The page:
Two recent developments in cancer epidemiology and experimental carcinogenesis provide the basis for two possible mechanisms relating diet and colon cancer risk. The first development is the accumulating epidemiological evidence for an association between insulin resistance and colonic adenomas and cancers. This evidence suggests the following mechanism: the consumption of excess dietary energy results in the development of insulin resistance with increased circulating levels of insulin, triglycerides, and non-esterified fatty acids. These circulating factors subject colonic epithelial cells to a proliferative stimulus and also expose them to reactive oxygen intermediates. These long-term exposures result in the promotion of colon cancer. The second development is the continuing identification of agents that significantly inhibit experimental colon carcinogenesis. These observations suggest the following mechanism: focal loss of epithelial barrier function resulting from a failure of terminal differentiation results in the “leak” of a presently undefined toxin and a focal inflammatory response characterized by evidence of the activation of the COX-2 enzyme and an oxidative stress with the release of reactive oxygen intermediates. The resulting focal proliferation and mutagenesis give rise to aberrant crypt foci and adenomas. The process is inhibited by: (a) demulcents confined to the colonic lumen that “repair” the surface; (b) anti-inflammatory agents; or (c) anti-oxidants. The two mechanisms, i.e., insulin resistance acting throughout the body and focal epithelial barrier failure acting locally, can describe most of the known relationships between diet and colon cancer risk.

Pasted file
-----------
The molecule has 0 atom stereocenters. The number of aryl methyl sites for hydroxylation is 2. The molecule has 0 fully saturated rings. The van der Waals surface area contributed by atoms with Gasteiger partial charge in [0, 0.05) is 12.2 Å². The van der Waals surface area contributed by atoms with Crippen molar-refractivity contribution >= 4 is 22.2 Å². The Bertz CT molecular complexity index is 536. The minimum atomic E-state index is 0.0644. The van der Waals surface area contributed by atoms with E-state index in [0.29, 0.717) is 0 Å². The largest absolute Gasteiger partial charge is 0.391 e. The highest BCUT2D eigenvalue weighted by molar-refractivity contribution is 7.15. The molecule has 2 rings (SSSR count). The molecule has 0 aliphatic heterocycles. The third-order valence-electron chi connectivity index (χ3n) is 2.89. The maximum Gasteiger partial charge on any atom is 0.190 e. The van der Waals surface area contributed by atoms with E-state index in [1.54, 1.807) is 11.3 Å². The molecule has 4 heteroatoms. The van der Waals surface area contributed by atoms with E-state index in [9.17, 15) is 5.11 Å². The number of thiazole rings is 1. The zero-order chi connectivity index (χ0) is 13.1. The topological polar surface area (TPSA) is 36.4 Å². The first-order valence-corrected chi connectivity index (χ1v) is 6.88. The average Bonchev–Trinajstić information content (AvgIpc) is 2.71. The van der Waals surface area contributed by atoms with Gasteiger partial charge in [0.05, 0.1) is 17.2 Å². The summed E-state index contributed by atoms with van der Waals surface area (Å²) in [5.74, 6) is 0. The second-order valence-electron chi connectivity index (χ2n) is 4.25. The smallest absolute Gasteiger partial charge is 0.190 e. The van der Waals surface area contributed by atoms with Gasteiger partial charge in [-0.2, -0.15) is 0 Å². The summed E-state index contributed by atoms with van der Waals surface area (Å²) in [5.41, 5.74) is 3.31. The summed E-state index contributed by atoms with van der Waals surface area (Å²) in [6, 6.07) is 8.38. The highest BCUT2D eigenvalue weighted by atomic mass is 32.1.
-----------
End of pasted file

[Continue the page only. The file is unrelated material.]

Risk of colon cancer is closely related to diet and other lifestyle factors in ecological, case-control, and cohort studies and has been extensively reviewed (1, 2, 3, 4) . In international studies, risk is associated with an increased intake of dietary fat and a decreased intake of cereal grains and dietary fiber. With analytical studies, risk is associated with a deficiency of vegetables and fruits and a sedentary lifestyle (1 , 2) and, perhaps less consistently, with increased dietary energy, meat, cooked meat, sugar, and obesity. These dietary associations with colon cancer are characterized as typical of the Western diet, and, indeed, countries adopting a more Western diet are noting an increase in colon cancer risk. Our problem is to explain the association of colon cancer with such a disparate group of dietary and lifestyle factors.